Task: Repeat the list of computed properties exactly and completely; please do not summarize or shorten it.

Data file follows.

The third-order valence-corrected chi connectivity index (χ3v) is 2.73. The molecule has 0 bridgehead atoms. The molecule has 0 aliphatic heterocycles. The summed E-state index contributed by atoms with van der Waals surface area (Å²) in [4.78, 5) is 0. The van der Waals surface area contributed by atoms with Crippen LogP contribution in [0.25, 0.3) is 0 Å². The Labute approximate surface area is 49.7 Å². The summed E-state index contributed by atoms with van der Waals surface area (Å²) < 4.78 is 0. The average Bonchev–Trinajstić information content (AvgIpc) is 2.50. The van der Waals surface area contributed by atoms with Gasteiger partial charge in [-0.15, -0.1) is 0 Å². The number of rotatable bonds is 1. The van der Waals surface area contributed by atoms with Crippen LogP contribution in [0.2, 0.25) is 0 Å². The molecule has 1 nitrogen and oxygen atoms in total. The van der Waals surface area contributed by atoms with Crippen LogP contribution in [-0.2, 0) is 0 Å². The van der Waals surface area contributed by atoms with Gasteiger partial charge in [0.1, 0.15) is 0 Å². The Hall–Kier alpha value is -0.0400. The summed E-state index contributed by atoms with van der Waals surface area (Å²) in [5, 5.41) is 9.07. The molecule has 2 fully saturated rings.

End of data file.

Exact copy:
The third-order valence-corrected chi connectivity index (χ3v) is 2.73. The molecule has 0 bridgehead atoms. The molecule has 0 aliphatic heterocycles. The summed E-state index contributed by atoms with van der Waals surface area (Å²) in [4.78, 5) is 0. The van der Waals surface area contributed by atoms with Crippen LogP contribution in [0.25, 0.3) is 0 Å². The Labute approximate surface area is 49.7 Å². The summed E-state index contributed by atoms with van der Waals surface area (Å²) < 4.78 is 0. The average Bonchev–Trinajstić information content (AvgIpc) is 2.50. The van der Waals surface area contributed by atoms with Gasteiger partial charge in [-0.15, -0.1) is 0 Å². The number of rotatable bonds is 1. The van der Waals surface area contributed by atoms with Crippen LogP contribution in [0.2, 0.25) is 0 Å². The molecule has 1 nitrogen and oxygen atoms in total. The van der Waals surface area contributed by atoms with Crippen LogP contribution in [-0.2, 0) is 0 Å². The van der Waals surface area contributed by atoms with Gasteiger partial charge in [0.1, 0.15) is 0 Å². The Hall–Kier alpha value is -0.0400. The summed E-state index contributed by atoms with van der Waals surface area (Å²) in [5, 5.41) is 9.07. The molecule has 2 fully saturated rings.